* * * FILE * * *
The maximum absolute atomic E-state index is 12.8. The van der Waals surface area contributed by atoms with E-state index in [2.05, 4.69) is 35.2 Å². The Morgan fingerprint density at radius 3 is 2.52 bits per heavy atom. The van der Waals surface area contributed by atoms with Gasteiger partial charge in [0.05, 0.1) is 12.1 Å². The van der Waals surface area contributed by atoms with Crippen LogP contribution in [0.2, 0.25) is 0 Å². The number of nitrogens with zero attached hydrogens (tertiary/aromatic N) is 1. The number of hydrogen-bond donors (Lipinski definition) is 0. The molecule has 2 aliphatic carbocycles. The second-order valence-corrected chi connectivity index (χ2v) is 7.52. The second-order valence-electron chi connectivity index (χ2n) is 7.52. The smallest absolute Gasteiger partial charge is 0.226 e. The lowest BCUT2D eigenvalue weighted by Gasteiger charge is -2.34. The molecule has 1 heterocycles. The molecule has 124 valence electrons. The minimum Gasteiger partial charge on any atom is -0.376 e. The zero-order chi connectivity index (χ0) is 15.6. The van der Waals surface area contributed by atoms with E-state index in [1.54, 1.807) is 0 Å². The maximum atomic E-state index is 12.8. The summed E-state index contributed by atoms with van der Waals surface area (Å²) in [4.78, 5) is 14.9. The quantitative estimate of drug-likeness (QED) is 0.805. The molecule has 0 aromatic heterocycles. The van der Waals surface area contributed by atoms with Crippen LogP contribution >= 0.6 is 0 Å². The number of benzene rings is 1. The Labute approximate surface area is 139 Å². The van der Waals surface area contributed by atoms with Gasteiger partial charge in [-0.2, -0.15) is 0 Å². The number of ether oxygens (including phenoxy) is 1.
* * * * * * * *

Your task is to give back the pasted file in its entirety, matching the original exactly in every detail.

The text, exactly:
The maximum absolute atomic E-state index is 12.8. The van der Waals surface area contributed by atoms with E-state index in [2.05, 4.69) is 35.2 Å². The Morgan fingerprint density at radius 3 is 2.52 bits per heavy atom. The van der Waals surface area contributed by atoms with Gasteiger partial charge in [0.05, 0.1) is 12.1 Å². The van der Waals surface area contributed by atoms with Crippen LogP contribution in [0.2, 0.25) is 0 Å². The number of nitrogens with zero attached hydrogens (tertiary/aromatic N) is 1. The number of hydrogen-bond donors (Lipinski definition) is 0. The molecule has 2 aliphatic carbocycles. The second-order valence-corrected chi connectivity index (χ2v) is 7.52. The second-order valence-electron chi connectivity index (χ2n) is 7.52. The smallest absolute Gasteiger partial charge is 0.226 e. The lowest BCUT2D eigenvalue weighted by Gasteiger charge is -2.34. The molecule has 1 heterocycles. The molecule has 124 valence electrons. The minimum Gasteiger partial charge on any atom is -0.376 e. The zero-order chi connectivity index (χ0) is 15.6. The van der Waals surface area contributed by atoms with E-state index in [1.54, 1.807) is 0 Å². The maximum atomic E-state index is 12.8. The summed E-state index contributed by atoms with van der Waals surface area (Å²) in [4.78, 5) is 14.9. The quantitative estimate of drug-likeness (QED) is 0.805. The molecule has 0 aromatic heterocycles. The van der Waals surface area contributed by atoms with Crippen LogP contribution >= 0.6 is 0 Å². The number of benzene rings is 1. The Labute approximate surface area is 139 Å². The van der Waals surface area contributed by atoms with Gasteiger partial charge in [-0.2, -0.15) is 0 Å². The number of ether oxygens (including phenoxy) is 1.